During all of the above, my focus has very much been on my weight.  Whether it is a weekly or daily weigh-in, all measures of ‘success’ or ‘failure’ have been celebrated and lamented whilst standing on the scales.  I can pretty accurately state the number that would show on the scales, simply by looking at a photo of myself at any point over the the last twenty years.  Obsessed?  It would seem so.  Fully aware of this, there have been times when I have put the bathroom scales away, hidden and/or out of reach, to try to break the habit.  This has achieved little, other than to make me a little unsettled and it is not long before they are reinstated.  So should I be concerned about this behaviour, or is it actually a good thing to be interested/knowledgable about one’s weight?

The advice on this from the Health and Fitness industry is very mixed.  Large weight-loss organisations, such as WeightWatchers and Slimming World advocate a weekly weigh-in.  Some weight loss Apps and trackers suggest daily weigh-ins.  Others, such as Joe Wicks, ‘the Bodycoach’, are hugely dismissive of weight as an accurate measure of health and fitness, preferring the monitoring of physical appearance as a guide.  Linked to this, many advise body measurements, such as waist circumference or the use of clothes size to give an indication of a healthy size and shape.   In addition, there are those who suggest that body composition, such as fat mass or water content should be the guiding principles in achieving good health, not to mention a varied attitude towards the use of BMI (Body Mass Index) as an assessment tool.

So where does this leave me, in my desire to monitor my progress?  I would love to say that I am satisfied with ‘feeling better’ and can rise above the minefield of the aforementioned debate.  Old habits die hard, however, and I am yearning for a tangible measurement, something by which I can plot my ‘journey’ and assess my ‘progress’.

To this end, I have indulged myself with a step onto the scales.  The result?  Good news – a weight loss.  How did this make me feel?  Well, believe it or not, it made feel worse, because it wasn’t as much as I had hoped to lose.  How ridiculous; I had been feeling so much better, not least because I am doing ‘everything right’ and now, courtesy of a step onto the scales, I immediately felt rubbish.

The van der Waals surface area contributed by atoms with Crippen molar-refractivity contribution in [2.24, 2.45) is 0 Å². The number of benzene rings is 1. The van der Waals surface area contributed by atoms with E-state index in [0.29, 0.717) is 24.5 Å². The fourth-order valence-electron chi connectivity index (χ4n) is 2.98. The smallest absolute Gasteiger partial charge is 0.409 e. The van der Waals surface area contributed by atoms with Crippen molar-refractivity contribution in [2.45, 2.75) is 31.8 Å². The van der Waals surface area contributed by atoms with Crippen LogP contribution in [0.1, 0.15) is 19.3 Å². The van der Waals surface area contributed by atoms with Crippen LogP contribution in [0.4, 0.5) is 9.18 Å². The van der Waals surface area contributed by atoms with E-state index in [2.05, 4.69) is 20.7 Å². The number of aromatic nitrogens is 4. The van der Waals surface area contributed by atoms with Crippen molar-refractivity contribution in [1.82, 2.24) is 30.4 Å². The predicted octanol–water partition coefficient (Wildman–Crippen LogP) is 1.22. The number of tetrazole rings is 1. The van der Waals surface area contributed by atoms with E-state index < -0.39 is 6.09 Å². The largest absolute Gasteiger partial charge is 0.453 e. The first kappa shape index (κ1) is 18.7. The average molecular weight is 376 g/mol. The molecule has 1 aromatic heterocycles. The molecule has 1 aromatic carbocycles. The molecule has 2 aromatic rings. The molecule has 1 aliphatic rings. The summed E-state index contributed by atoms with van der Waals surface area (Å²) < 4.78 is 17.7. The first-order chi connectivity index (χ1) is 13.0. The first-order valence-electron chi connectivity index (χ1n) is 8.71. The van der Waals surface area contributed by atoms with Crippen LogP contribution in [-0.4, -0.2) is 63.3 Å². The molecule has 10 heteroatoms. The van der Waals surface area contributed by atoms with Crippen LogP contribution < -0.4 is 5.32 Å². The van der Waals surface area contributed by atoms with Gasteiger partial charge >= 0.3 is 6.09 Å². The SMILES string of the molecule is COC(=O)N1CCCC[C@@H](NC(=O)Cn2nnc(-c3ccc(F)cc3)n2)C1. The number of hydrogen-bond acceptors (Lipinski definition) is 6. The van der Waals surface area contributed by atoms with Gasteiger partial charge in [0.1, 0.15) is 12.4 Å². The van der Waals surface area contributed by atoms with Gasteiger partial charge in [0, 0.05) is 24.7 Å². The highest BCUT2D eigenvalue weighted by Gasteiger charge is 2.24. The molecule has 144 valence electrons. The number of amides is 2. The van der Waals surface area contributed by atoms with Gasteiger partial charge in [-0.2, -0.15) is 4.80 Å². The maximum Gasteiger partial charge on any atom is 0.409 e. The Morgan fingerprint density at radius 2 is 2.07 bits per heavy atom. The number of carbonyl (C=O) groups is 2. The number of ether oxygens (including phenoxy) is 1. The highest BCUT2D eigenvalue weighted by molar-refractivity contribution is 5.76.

One of the things that I am doing well at the moment is successfully training myself out of my old, bad habits.  Evidently, however, I have one big, bad habit still to break.

What doesn’t kill you…

Incredibly it’s only week since I returned to exercising, braving the Lycra and taking those first steps back.  Incredible because I already feel so much better and the concept of not engaging in some sort of group fitness activity is rapidly becoming one to which I am struggling to relate.

In the last week, I have undertaken Zumba, Pilates, HIIT Bootcamp and Strong by Zumba (twice!), all run by Sarah Evans at KOR Health and Fitness.  I use the word ‘undertaken’ advisedly; I didn’t ‘nail’ every move, ‘ace’ every session or ‘smash’ every exercise.  What I did do, though, was go and do the best I could, be with lots of other people, have a laugh (yes, honestly!) and get myself fitter.

Strong by Zumba is a slightly different approach to training in that it uses music to synchronise carefully choreographed strength and cardio moves in a way (in my opinion) that make a potentially very tough workout not only bearable, but enjoyable.  In their words: